When local journalist Tumaini
Msowoya (Mwananchi newspaper) read
the police report on a woman who was
wounded on her leg as being the result
of ordinary metal fracture, she could not
believe her eyes. She decided to follow
up the story at the Iringa regional hospital. What she found out was shocking.
“The stories aired around town were
that a police woman had shot another
woman on the leg on grounds of stealing
her husband. The hospital reports show
that the piece of metal extracted from
the leg was indeed a bullet and even the
wounded woman’s child, a boy of about
8 years, confirmed that her mother was
shot as they were walking along the
street”, says Msowoya.
When she ran the story, though under a pseudonym, a series of unlucky
events ensued. First, she began being
hunted by the police, then her home was
broken into while she was sleeping and
all her working tools (the laptop, a tape
recorder, a camera and other equipment
worth Tshs3 million (about USD 2000)
were taken. It was until she decided herself to go meet the Regional Police Commander when the dust settled.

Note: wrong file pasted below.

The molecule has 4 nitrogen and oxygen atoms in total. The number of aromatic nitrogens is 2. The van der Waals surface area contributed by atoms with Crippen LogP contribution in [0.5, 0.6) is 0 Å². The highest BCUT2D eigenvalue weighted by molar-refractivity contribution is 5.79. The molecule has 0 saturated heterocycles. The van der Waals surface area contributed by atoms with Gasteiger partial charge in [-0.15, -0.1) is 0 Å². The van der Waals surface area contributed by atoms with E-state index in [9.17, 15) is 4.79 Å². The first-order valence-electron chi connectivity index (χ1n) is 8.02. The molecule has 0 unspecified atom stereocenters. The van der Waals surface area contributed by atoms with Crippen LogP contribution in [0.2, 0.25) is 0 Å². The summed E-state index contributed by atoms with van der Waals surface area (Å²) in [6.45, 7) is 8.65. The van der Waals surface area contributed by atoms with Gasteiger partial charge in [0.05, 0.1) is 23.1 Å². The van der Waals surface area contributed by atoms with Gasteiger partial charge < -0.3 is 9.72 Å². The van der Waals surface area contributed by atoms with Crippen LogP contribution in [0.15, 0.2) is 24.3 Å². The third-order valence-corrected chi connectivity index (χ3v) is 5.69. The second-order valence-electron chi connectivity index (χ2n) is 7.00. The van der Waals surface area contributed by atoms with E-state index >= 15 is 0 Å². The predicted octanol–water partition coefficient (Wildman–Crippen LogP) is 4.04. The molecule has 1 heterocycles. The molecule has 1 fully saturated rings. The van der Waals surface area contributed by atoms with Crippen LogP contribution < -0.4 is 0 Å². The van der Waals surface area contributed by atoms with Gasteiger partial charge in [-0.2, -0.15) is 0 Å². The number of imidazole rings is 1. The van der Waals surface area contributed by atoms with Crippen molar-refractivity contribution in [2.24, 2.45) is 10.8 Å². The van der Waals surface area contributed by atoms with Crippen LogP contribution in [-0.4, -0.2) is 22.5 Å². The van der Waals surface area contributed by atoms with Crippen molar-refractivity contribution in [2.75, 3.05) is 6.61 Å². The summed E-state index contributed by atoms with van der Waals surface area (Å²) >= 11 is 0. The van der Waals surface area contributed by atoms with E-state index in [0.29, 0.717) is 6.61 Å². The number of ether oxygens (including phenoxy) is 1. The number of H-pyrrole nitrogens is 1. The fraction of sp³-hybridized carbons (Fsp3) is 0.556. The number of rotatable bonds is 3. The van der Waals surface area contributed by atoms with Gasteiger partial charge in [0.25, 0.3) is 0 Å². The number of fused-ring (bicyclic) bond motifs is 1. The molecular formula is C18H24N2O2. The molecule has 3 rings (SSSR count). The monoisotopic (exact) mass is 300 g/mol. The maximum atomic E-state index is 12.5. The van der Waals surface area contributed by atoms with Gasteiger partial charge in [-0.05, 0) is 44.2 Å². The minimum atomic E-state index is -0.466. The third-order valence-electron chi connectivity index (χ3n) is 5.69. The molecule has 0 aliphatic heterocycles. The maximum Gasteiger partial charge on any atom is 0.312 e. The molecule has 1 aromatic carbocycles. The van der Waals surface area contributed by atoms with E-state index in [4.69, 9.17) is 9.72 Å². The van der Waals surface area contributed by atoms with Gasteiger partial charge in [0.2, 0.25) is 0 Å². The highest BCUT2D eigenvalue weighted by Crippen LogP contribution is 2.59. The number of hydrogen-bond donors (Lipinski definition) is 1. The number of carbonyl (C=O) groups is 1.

In the period between 2010 and 2011,
a series of incidents involving journalists being harassed by the police force,
political leaders as well as the citizens
themselves have been a common feature
in Tanzania. Journalists have their tools
broken or taken away from them, arrested, threatened and/or being sued by
politicians for large sums of cash, most of
which will paralyse media houses if paid.

Several cases have been taken to and
resolved by the Media Council of Tanzania (MCT) and others to court, many of
which take time to be ruled. One of the
recently resolved cases by the High Court
of Tanzania was that involving former
minister for good governance, Mr Wilson
Masilingi and the local Swahili newspaper, RAI and its contributing columnist
Prince Bagenda.
The court instructed the accused to
pay Mr Masilingi the some of Tshs15
million (about 9000 USD) as damages
for publishing malicious and defamatory statements against him. The court
ordered RAI newspaper to pay Tshs10
million and Mr Bagenda was supposed to
pay Tshs5 million in addition to publishing an apology on the first and second
pages of the same newspaper in words
that Mr Masilingi would be comfortable
with before they are published. The cash
compensation was to be done within 14
days after the ruling in addition to publishing the apology.
The incidences present another face
to a country that boasts itself as being
committed to respecting media freedom
and freedom of expression and being
praised by the international community.

Access to information
Tanzania is a signatory to international
laws on the right to access, receive
and impart information. Indeed, the
right to be informed and to access
and disseminate information is also
recognized in Article 18(1) and 18(2) of
the Constitution of Tanzania:

So This is Democracy • 2011


Select target paragraph3